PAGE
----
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Nathan Meunier On Why He’s Writing a Book about Freelance Game Journalism

Alan Danzis Alan Danzis
August 31st, 2012 2:59pm EDT

It’s only been a few months since I started my own role as a video games freelancer writer at night, and often times, in the very early parts of the morning. So when I found out that Nathan Meunier, a freelance video game journalist himself, was planning to write a book on the process called Up Up Down Down Left Left WRITE, I was instantly intrigued.

He’s funding the project through Kickstarter, the crowd-sourced funding platform known in the last few months for seeing millions going to an adventure game luminary and an Android-powered video game console.

Nathan is seeking $7,000 and he’s just over $2,500 with more than a week to go. I spoke with him recently over email about the book project, video game journalism and more:

Nathan MeunierNathan, I have to be totally honest with you. I wasn't familiar with you until I read about your Kickstarter on Wired's GeekDad. In case my readers are in the same boat, tell us about the kinds of games you like to write about, the kind of places you write for and just basically, where we can see all your great video game work?

I'm not surprised, and that's totally OK. Freelance game journalism is a great career, but it's not one that gets you a lot of accolades or notoriety outside of the gaming realm and writer circles. I've written for a lot of different print and online gaming publications over the years—twenty-five outlets in all so far. My work has appeared at Nintendo Power, IGN, GamesRadar, GameSpot, Official Xbox Magazine, EGM, Mac|Life, The Escapist, PC Gamer, GameSpy and a lot of other big outlets. I freelance steadily for about a dozen or so top-tier gaming publications at any given time.

As for what I prefer to cover… I tackle anything and everything in terms of game reviews, previews and features, but I do like to write about the indie gaming scene a lot. I really love the quirkier, more peculiar projects cranked out by many smaller teams with greater creative control, so I'm always keeping my ears to the ground for cool games to cover on that front.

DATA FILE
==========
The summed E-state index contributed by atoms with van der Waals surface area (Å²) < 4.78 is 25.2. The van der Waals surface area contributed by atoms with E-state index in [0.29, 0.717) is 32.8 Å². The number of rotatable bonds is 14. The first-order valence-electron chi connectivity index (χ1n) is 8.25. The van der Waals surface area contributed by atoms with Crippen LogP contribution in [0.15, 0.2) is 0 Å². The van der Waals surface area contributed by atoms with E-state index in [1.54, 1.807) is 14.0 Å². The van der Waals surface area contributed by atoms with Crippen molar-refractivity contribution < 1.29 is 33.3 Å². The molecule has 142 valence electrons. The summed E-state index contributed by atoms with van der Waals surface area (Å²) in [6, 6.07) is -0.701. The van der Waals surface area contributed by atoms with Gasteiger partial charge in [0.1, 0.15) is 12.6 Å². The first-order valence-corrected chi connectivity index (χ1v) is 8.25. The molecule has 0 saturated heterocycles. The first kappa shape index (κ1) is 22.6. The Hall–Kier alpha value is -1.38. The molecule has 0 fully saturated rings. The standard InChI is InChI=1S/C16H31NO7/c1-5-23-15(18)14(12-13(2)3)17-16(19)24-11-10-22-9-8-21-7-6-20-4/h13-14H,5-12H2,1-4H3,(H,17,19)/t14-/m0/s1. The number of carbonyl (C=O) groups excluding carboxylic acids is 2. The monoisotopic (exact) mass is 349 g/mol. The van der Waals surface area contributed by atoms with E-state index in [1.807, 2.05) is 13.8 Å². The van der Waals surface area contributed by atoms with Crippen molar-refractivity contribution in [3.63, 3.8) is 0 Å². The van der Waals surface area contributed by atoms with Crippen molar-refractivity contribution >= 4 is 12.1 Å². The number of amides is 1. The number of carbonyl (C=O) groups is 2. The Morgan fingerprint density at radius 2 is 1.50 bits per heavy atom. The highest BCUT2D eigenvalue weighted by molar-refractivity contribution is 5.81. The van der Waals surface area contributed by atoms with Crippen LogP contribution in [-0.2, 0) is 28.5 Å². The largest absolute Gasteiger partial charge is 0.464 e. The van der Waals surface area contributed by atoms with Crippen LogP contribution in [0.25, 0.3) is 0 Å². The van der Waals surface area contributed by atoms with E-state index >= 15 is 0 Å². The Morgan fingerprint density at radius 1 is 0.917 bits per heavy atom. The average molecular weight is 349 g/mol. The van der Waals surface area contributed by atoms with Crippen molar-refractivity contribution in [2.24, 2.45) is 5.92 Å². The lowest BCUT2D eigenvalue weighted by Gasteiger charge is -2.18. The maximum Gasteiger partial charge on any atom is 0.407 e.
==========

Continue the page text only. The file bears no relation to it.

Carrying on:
How long have you been working in video game journalism as a freelancer? How did you get your start?

I've been writing professionally for about the past 10 years, with a little more than half of that time focused on freelancing in the gaming industry. I studied journalism in college and cut my teeth working as the staff lead reporter for a small weekly newspaper. I've always been a bit of a geek and huge gamer, so I began exploring freelancing on the side as a means to branch out, earn some extra money and write about a subject that's always been a favorite hobby. I didn't expect writing about games would become my full-time job. I'm so grateful it did, but it wasn't easy to get there.

It took a lot of time, energy, and effort to break-in with my first few steady paying gigs in the gaming world, and I had to learn a lot of things the hard way, but I eventually started to carve out a niche in the industry. I leveraged each new gig I earned to work my way into bigger and bigger publications and eventually I made the leap to freelancing full-time. It's a pretty awesome career.

What made you want to start to write Up Up Down Down Left WRITE in the first place?

Over the past few years I've received a ton of e-mails from aspiring writers and other folks seeking advice on how to break into freelancing in the game journalism realm and with questions about various aspects of the freelance life. I've always been willing to pass the goodwill along and offer advice and helpful intel whenever I can. I like to help people – and talk shop about writing – and I've always been appreciative when others have given me a hand when I needed it.

This eventually led me to start writing freelance game journalism-related advice articles and columns on my website, which were very well-received. I decided to compile these columns, re-write and expand on them, and turn it all into a detailed how-to book: Up Up Down Down Left WRITE - The Freelance Guide To Video Game Journalism.

I love reading how-to guides, particularly anything writing or game industry-related, and I would have been psyched to have had access to a book specifically geared towards breaking into the freelance game journalism life when I first started out. I'm essentially writing the book I wish I had in my hands back then.

Why did you approach Kickstarter instead of approaching a publisher?

I've always been a DIY kind of guy, and the more research I did about the mainstream book publishing industry the more it turned me off. I'm not expecting to make a ton of green on this project, but I do want to get it out there and in the hands of readers and aspiring game journalists who could use it.